% interp2 requires that this matrix has values that increase from left to right
X = [1   ,  2   ; 1   , 2]
% Specify matrix of y position
% interp2 requires that this matrix has values that increase from top to bottom
Y = [1   ,  1   ; 2   , 2]
% Specify matrix of velocities in x direction
U = [ 1.0,  1.0 ; 1.0, 1.0]
% Specify matrix of velocities in y direction
% The location of the velocities in this matrix depend on how X and Y are set up.
% For example, the value 3.0 at location V(2,1) is measured at position X(2,1) and Y(2,1).
V = [ 1.0,  2.0 ; 3.0, 4.0 ]

% Code above generates the vectors and their locations. The following code computes streamlines.

px(1) = 1.0;
py(1) = 1.0;
% Here we use the function interp2 to determine an estimate
% of the x velocity at point px(1), py(1).  Because px(1) is exactly on
% a grid point, the estimated velocity should exactly match the velocity given
% in U.
vx(1) = interp2(X,Y,U,px(1),py(1));
% Same as above, except for y velocity
vy(1) = interp2(X,Y,V,px(1),py(1));
% Because px(1) and py(1) correspond to a grid point, interpolation was not needed
% because these positions are at a measurement point.
% We could have just said vx(1) = 1.0 and vy(1) = 1.0, but writing
% with interp2 will allow us to change px(1) and py(1) to be
% a point that is not at a measurement location
% without having to manually change vx(1) and vy(1).

dt = 0.01;
Nsteps = 10;
for t = 2:Nsteps
% Take a step in x.  New position is px(t).  Last position is px(t-1).  Last velocity is vx(t-1).
px(t) = px(t-1) + dt*vx(t-1);

% Take a step in y.  New position is py(t).  Last position is py(t-1).  Last velocity is vy(t-1).
py(t) = py(t-1) + dt*vy(t-1);

% Find velocity at new position.
vx(t) = interp2(X,Y,U,px(t),py(t));
vy(t) = interp2(X,Y,V,px(t),py(t));

% Display some information
fprintf('px(%d) = %.2f  py(%d) = %.2f  vx(%d) = %.2f  vy(%d) = %.2f\n',...
t,px(t),t,py(t),t,vx(t),t,vy(t));

end


# 5. Field Lines

Consider a vector field defined by $\mathbf{F} = F_x(x,y)\hat{x} + F_y(x,y)\hat{y}$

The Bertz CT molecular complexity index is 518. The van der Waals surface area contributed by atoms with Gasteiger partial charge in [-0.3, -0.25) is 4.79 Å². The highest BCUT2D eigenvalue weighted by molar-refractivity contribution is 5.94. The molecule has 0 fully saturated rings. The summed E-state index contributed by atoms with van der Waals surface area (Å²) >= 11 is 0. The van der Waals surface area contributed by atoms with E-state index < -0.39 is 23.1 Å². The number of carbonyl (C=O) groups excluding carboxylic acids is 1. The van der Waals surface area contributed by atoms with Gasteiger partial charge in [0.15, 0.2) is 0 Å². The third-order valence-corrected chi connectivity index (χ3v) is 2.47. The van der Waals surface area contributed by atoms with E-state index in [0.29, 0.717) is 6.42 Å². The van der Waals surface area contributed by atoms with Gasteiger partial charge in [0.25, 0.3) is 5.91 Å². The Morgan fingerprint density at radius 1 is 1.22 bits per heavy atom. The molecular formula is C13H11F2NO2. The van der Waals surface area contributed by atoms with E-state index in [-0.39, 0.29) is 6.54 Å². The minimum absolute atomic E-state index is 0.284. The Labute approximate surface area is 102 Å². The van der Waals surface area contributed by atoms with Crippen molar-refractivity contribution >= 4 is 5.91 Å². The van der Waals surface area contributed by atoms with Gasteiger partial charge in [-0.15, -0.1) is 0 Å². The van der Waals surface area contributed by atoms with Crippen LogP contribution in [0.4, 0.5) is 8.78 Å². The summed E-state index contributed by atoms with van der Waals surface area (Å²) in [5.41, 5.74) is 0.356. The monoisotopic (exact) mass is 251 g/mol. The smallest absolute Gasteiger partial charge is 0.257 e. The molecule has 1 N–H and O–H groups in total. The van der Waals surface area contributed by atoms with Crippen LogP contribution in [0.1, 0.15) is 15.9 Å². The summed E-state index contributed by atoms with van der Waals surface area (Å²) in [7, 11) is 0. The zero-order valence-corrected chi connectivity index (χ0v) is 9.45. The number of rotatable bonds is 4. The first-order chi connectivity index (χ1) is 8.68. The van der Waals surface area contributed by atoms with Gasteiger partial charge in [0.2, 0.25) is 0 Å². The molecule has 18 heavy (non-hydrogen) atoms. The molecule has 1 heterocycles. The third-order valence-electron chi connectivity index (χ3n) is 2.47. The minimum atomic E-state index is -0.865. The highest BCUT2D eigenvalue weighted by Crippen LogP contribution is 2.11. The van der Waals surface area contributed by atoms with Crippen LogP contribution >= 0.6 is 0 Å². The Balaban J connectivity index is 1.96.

Thus far, we have considered cases where Fx and Fy were external velocities and then noted that at a given instant in time, an object at a given position would have a velocity of

(1) dx / dt = Fx(x,y)

(2) dy / dt = Fy(x,y)

A field line is a line that is drawn from a given point in space such that it is always tangent to the field. To determine the equations that must be solved to find the trajectory, consider a differential distance ds drawn in the direction of $\mathbf{F}$ that is made by stepping a distance dx in the x-direction and dy in the y-direction. This triangle is similar to a triangle formed with Fx in the x-direction, Fy in the y-direction, and F as the hypotenuse so that

dx / ds = Fx(x,y) / | F |

dy / ds = Fy(x,y) / | F |

To determine the x- and y- values that correspond to a line that is always in the direction of $\mathbf{F}$, we can solve the above equations in the same manner as (1) and (2). That is, to compute the positions for (1) and (2), we used the approximations $dx/dt \simeq \Delta x/\Delta t$ and $dy/dt \simeq \Delta y/\Delta t$ and then wrote

x(i+1) = x(i) + dt*Fx(x(i),y(i))
y(i+1) = y(i) + dt*Fy(x(i),y(i))


For computing the field line, we instead use the approximations $dx/ds \simeq \Delta x/\Delta s$ and $dy/ds \simeq \Delta y/\Delta s$ so that

Δx / Δs = Fx(x,y) / | F |

Δy / Δs = Fy(x,y) / | F |

Written out in code form, this is

F = sqrt(Fx(x(i),y(i))^2 + Fy(x(i),y(i))^2)
x(i+1) = x(i) + ds*Fx(x(i),y(i))/F
y(i+1) = y(i) + ds*Fy(x(i),y(i))/F


To solve for x and y that correspond to a line that is always tangent to $\mathbf{F}$, select an inital value for x and y, an appropriate value of ds, and repeat the above three equations for many values of i.

# 6. Problems

## 6.1. 1-D Interpolation

An estimate of temperature at x = 1.1 given the following measurements

x T
1 0.1
2 0.3


could be made using MATLAB's interp1 function:

Te = interp1([1,2],[0.1,0.3],1.1)


Sketch these measurements on a piece of paper, make the calculation of an estimate for T at x=1.1 by hand using only a calculator, and then compare your result with that from executing the above.

## 6.2. 1-D Interpolation

An estimate of speed at x = 1.9 given the following measurements

x speed
1 11
2 33


could be made using MATLAB's interp1 function: